October 16, 2003 saw the release in the uk of Farm Scale Evaluations of GM Crops , the largest-ever field trials to be hitherto held. Commissioned by the uk government in 1999, the crops on trial were Bayer's oilseed rape, maize and fodder beet, and Monsanto's sugar beet. According to the results, gm beet and gm oilseed rape are a no-no. Growing them would hurt birds and insects. But researchers gave maize a thumbs-up.
Now the biotech industry must legally forward the results of the trials to the European country where they have applied to market the crop: Belgium for oilseed rape and sugar beet; Denmark for fodder beet, Germany for sugar beet and France for maize. Meanwhile, Friends of the Earth, a non-governmental organization (ngo) has asked for a ban on beet and oilseed rape, and criticized the maize trials, saying it does not represent how farmers would actually grow the crop.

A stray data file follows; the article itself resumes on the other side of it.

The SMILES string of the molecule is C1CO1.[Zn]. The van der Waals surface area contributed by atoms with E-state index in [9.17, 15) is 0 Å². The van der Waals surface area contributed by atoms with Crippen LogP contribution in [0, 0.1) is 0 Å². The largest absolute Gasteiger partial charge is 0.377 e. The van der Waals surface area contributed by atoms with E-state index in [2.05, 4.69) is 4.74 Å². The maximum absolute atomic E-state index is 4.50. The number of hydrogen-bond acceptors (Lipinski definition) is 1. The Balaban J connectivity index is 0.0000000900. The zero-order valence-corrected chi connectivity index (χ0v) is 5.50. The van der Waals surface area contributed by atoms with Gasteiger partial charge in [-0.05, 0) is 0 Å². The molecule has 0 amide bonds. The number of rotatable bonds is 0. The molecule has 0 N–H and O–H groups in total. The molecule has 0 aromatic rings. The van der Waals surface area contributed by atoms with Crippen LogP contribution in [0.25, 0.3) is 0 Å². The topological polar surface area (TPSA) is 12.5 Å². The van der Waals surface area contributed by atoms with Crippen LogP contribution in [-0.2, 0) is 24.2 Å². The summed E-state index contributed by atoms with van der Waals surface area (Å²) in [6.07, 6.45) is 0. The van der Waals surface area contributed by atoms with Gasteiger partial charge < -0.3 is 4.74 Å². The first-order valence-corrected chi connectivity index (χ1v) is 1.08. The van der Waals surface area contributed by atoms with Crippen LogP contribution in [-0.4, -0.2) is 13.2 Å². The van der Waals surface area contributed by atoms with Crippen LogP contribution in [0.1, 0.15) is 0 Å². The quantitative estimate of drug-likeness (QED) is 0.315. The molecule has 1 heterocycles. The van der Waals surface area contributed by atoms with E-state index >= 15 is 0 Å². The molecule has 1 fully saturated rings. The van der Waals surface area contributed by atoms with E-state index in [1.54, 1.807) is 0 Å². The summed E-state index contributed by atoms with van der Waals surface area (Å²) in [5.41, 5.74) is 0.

If consumer anger against gm crops prompted the uk trials, in Mexico it was the growing contamination of native varieties of maize by gm strains -- these strains are either grown illegally in the country, or affect native varieties from across the border Mexico shares with the us -- that prompted indigenous farming communities from four provinces, along with ngos like the Action Group on Erosion, Technology and Concentration, to carry out an independent study. gm contamination was found in 24 per cent of all native samples, drawn from 33 communities across nine states in Mexico. The strains found included Aventis product Starlink, a maize variety not approved for human consumption because it contains an allergen.
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